Osteoporosis is the gradual weakening of bone generally seen in older people and usually of greater concern for women.
But osteoporosis is often overlooked in men, just as cardiovascular disease can be in women, said Dr. Lori Mosca, director of preventive cardiology at New York-Presbyterian Hospital/Columbia University Medical Center.
"The important message I took away from this as a clinician is that if you have a patient with cardiovascular disease, they may be at risk for fractures, and it is important to look at their risk factors for both," Mosca said.
The Swedish study is the latest entry in "a growing body of evidence that links osteoporosis and cardiovascular disease," she said. "There is a lot of interest in understanding a possible common pathway."
Lifestyle factors that contribute to both osteoporosis and cardiovascular risk include nutrition, smoking and lack of exercise, Mosca said. "What is unique about this particular study is that it evaluates the potential for both lifestyle factors and genetic factors to contribute to pathology," she said.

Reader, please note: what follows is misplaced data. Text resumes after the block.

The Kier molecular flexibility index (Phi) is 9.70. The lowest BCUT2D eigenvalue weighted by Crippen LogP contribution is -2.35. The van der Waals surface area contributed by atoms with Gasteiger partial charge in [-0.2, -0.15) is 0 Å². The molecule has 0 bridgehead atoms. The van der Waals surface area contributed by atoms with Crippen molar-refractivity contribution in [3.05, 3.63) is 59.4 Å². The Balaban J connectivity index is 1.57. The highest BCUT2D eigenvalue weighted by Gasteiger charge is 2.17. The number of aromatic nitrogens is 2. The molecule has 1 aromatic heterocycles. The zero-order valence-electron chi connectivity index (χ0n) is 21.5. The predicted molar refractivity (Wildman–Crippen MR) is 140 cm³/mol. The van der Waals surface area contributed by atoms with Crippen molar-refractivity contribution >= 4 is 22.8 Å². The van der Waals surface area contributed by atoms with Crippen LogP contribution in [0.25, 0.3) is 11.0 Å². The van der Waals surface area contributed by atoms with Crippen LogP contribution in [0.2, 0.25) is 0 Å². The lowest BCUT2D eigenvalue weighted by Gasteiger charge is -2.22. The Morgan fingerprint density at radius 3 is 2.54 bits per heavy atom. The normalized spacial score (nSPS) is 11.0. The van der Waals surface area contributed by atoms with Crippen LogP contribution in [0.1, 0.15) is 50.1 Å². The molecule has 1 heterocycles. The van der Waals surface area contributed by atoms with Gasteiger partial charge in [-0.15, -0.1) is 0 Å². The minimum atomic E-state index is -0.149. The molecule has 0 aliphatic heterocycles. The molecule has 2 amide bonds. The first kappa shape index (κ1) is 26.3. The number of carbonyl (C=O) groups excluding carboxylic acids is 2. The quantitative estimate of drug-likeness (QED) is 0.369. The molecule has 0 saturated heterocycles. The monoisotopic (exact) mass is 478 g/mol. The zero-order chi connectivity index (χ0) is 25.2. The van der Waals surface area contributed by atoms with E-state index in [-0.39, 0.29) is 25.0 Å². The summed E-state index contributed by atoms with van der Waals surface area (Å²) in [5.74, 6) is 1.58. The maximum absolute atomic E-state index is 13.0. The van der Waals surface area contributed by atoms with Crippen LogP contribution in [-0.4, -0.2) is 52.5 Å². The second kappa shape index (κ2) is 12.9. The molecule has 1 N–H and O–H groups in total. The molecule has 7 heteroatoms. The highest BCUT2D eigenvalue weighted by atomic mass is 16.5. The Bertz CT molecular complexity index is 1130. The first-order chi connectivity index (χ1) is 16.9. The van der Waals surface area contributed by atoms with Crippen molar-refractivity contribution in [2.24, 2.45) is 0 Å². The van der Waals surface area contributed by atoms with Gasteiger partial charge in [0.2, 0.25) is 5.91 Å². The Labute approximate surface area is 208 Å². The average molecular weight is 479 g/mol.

More research is needed, however, to identify the specific genetic factors linking the two risks, Mosca and Michaelsson said. "I do think this is possible, and we are on our way to performing such an investigation," Michaelsson said.
The Swedish study was possible because of a registry that includes twins born in the country between 1914 and 1944 and followed for decades. Another national registry identified Swedish twins diagnosed with cardiovascular disease and fractures between 1964 and 2005.
A limitation of the study, though, is that it covers just one ethnic group, Michaelsson acknowledged. "We cannot directly generalize our results to other ethnic groups," he said.
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